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How To Build A Better Board

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Special to the Philanthropy Journal

By Abigail Durham and Kyle Leidheiser

As a land-grant university, NC State is committed to providing students hands-on, highly-engaged learning opportunities AND to providing research that is of direct, practical use to the fields we work in. Philanthropy Journal proudly presents this series of evidence-based resource articles developed by Dr. Amanda J. Stewart‘s masters level Management of Nonprofit Organizations class. These articles represent a perfect overlap of engaged learning and practical research.

For a nonprofit to be successful and sustainable, it needs to have a stellar board. Most boards, however, fall short of that. According to Larcker, “too often [nonprofit] board members lack the skill set, the depth of knowledge, and the engagement required to help their organizations succeed.”1 Many people join boards so that they can have a positive effect on their community, but they don’t understand what is necessary to be an effective board member. There are some resources that can improve board effectiveness though, such as board size, diversity, and effectiveness training. These insights were gleaned from Kristen Hoyle- a long-time CPA and experienced nonprofit auditor- who is or has served on six boards of vastly different nonprofits.

An effective nonprofit board of directors provides functional oversight and strategic direction to the organization. Board members must exercise duty of care, loyalty, and obedience.2 Duty of care requires board members to act as any reasonable and judicious person would, such as working outside of the board meetings, meeting regularly, and asking questions when necessary.3 Next, a nonprofit organization’s board member should practice a duty of loyalty, not acting for self-gain at the expense of the nonprofit.4 A board member shouldn’t take advantage of an opportunity afforded to them by the organization. Lastly, the duty of obedience requires a board member to abide by the organization’s mission, bylaws, and policies.5 Upholding these three duties, however, is not enough for a board to be truly great.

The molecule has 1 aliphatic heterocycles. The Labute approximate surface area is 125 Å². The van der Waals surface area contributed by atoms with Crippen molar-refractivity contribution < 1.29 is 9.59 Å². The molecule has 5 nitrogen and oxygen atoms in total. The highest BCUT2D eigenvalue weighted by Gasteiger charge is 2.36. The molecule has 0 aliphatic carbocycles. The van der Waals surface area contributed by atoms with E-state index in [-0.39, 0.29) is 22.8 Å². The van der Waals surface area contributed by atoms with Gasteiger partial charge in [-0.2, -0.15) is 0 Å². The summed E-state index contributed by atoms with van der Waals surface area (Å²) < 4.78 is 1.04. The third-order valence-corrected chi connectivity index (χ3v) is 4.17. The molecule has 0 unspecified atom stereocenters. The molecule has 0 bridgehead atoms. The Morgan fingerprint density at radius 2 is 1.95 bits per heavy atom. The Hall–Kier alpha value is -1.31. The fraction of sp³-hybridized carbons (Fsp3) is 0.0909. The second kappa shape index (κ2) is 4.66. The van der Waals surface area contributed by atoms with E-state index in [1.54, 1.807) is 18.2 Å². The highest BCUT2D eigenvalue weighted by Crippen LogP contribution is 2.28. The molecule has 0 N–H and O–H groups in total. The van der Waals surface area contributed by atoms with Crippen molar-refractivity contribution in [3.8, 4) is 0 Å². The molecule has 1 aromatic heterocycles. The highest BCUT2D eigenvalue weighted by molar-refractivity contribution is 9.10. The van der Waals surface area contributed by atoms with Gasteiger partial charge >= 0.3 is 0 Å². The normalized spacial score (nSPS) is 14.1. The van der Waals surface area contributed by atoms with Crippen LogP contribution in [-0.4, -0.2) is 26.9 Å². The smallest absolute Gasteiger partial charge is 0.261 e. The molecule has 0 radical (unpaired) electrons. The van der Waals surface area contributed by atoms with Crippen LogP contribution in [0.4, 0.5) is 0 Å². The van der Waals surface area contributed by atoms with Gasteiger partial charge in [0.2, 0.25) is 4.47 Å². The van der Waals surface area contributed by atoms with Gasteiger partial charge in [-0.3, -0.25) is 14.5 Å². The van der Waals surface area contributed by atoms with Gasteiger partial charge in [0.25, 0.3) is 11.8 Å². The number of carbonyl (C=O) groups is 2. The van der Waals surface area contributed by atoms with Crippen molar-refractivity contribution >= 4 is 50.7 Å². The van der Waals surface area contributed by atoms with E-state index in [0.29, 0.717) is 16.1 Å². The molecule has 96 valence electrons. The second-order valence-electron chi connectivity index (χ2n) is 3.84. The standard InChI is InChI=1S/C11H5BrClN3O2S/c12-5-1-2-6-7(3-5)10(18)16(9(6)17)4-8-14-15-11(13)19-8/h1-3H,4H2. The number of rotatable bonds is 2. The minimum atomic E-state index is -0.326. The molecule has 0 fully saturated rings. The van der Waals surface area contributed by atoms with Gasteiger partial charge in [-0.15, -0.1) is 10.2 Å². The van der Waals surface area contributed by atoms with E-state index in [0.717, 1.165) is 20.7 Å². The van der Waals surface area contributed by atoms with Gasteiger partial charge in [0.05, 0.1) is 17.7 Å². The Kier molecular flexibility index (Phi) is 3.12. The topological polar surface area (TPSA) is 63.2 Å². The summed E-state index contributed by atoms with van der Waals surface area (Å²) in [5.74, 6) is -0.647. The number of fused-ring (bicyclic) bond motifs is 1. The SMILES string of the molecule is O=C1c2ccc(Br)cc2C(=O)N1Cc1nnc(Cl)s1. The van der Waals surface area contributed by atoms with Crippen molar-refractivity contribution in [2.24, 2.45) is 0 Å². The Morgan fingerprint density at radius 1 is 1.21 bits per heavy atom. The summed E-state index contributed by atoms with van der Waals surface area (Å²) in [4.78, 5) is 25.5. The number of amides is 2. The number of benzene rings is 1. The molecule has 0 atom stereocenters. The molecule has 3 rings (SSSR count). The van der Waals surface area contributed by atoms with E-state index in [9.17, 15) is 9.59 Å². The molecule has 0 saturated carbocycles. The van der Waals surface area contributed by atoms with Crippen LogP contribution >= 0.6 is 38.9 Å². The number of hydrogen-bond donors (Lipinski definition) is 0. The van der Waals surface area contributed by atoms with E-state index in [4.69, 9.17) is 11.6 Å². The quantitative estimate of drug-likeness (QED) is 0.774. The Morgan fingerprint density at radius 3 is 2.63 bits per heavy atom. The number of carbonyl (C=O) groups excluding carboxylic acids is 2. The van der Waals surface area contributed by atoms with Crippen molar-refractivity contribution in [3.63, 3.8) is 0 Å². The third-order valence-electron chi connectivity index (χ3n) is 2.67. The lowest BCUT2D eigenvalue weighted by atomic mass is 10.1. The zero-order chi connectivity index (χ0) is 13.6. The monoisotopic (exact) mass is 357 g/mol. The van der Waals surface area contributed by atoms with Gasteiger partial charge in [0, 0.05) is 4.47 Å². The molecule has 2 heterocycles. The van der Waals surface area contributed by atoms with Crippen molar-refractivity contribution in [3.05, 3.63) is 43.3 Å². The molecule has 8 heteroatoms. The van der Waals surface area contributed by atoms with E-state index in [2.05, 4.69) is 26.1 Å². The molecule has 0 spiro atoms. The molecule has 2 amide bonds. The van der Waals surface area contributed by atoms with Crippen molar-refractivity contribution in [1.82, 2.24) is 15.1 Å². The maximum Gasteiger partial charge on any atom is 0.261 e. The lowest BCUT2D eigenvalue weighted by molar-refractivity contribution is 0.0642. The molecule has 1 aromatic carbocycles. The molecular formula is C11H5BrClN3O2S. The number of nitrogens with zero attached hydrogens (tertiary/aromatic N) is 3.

Optimal board size and board diversity improve the effectiveness of boards in doing their job. For example, in North Carolina, “law requires only one board member, but best practices recommend that you have no fewer than five; seven or more are preferable.”6 To a degree, more members on the board is preferable. Greater diversity of thought and viewpoints appear. There is no stated maximum number of allowed directors.7 However, after approximately fifteen members, the board gets difficult to handle.3 At that point, things just get unruly. The board should also be diversity. The diversity can be in age, sex, race, etc.3 The diversity in the board can also be diversity in profession. For example, a trade association such as the North Carolina Association of Certified Public Accountants (NCACPA) seeks out lawyers, practicing CPAs, and educators.3 For example, Ms. Hoyle brings something different to the table of a board than an affluent community leader; she can help better interpret financial statements (or even prepare them), whereas the community leader may have more knowledge of the community or sway with donors. This diversity helps boards avoid group-think, where all the members think similarly and simply agree on matters. A Princeton study found that diverse boards lead to increased operational efficiency, perhaps through the inclusion of new skills, additional network linkages, and groupthink disruption.8 The objective of board diversity is to ensure that organizational matters are fully deliberated and thoughtfully discussed, rather than easily agreed upon.